The survey respondents felt that the primary objective of the campaign should be to make world leaders more aware of women, especially economically. I thought this was an interesting outcome for two reasons. First, much of the data that has so enlightened us all about the potential benefits of empowering women economically, as well as about the damage inflicted when women remain excluded, comes from some governmental or intergovernmental agency. Yet it often seems like the leaders at the global level are clueless about these important findings and continue to treat women as some kind of “special interest group,” rather than recognizing them as half the world’s citizenry. Clearly, the survey respondents are observing the same kind of thing: all the things we now know about the importance of women as economic actors simply does not seem to have reached the top political leadership.
Since the resources for women’s economic empowerment as a movement might logically be seen to flow from government and its leaders, it makes sense, then, that the next most important objective would be to drive more support for expanding the work this group is doing.
The third objective was to increase awareness among the general public. Interestingly, when we asked who should be the primary target audience for this campaign, the general public came first, but only after we collapsed categories like “educators,” “students,” and “other.” Prior to making that combination, the primary intended audience was policy makers, consistent with the expectation that the main benefit would be to make world leaders more aware.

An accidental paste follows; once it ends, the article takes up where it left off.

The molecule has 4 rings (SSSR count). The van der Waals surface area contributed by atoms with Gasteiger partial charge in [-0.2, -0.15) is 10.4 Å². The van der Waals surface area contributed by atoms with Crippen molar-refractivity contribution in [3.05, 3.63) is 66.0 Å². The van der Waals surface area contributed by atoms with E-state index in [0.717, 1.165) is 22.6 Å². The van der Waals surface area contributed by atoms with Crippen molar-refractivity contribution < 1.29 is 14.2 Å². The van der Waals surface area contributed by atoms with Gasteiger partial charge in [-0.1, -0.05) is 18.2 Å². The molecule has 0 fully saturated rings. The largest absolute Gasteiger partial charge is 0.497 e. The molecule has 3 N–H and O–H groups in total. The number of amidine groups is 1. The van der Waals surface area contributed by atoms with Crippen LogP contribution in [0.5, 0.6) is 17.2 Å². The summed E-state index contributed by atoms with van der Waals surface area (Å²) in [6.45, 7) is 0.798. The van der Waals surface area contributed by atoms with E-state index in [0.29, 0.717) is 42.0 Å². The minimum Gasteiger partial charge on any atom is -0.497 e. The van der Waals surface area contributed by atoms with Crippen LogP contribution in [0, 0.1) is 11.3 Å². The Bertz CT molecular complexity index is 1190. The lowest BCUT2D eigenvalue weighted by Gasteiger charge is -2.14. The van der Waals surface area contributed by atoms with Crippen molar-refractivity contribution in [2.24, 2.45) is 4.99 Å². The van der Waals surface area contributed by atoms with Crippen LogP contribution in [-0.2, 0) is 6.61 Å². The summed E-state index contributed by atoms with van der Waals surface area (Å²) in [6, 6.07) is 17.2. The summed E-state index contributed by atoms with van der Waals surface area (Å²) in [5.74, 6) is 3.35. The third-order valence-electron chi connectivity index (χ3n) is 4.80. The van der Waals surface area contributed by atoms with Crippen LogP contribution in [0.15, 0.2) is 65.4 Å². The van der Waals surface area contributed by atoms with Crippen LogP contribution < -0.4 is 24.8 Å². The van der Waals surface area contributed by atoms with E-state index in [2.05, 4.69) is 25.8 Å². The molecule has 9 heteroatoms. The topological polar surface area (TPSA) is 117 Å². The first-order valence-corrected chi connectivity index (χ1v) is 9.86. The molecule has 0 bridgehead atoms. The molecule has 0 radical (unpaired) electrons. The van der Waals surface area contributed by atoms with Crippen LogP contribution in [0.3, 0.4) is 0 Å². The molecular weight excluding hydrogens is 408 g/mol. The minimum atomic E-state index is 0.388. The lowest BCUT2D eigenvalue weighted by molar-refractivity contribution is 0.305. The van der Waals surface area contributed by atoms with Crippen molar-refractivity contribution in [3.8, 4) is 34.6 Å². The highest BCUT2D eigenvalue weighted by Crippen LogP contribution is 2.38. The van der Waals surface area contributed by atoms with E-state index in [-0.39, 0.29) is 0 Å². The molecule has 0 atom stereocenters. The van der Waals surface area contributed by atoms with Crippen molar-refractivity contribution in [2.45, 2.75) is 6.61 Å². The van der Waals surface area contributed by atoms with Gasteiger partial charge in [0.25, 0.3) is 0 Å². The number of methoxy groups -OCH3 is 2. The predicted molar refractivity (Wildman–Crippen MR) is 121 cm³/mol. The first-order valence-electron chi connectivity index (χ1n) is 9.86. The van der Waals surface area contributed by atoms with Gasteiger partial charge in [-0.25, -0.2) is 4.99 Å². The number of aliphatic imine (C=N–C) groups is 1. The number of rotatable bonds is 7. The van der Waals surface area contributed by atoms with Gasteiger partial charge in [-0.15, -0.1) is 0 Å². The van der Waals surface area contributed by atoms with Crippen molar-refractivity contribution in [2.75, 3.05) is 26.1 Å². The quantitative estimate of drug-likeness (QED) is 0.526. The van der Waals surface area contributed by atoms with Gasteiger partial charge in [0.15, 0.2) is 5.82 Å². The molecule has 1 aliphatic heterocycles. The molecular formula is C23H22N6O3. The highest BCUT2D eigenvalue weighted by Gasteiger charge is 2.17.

I personally found it interesting that “employers” were chosen as the primary target audience by only 10% of respondents. For the past fifty years, the feminist movement has tended to focus strongly on equal pay and treatment in the formal workplace. The shift to a belief that it is world leaders who need the wakeup call seems symptomatic of the global scope of this movement and the massive impact its adherents intend to have.
The job ahead is daunting, however, and these respondents seem well aware that their work is cut out for them. When asked how much awareness the general public had of the core issues that concern women’s economic empowerment, the respondents felt no issue had much of an appearance on the collective radar. Perhaps not surprisingly, they felt there was least awareness about the barriers to capital that women experience, followed closely by the potential for growth that is promised by supporting women-owned businesses. However, nearly half of the respondents thought the public was unaware of the simple fact that women are economically disadvantaged in all countries. This observation is dispiriting; however, I think it is an accurate one. As I wrote in this blog recently, Americans, in particular, seem to think either (1) they are the only country in the world with a gender problem or (2) they have solved their gender problem completely (the corollary here being that only poor nations suffer from gender inequality).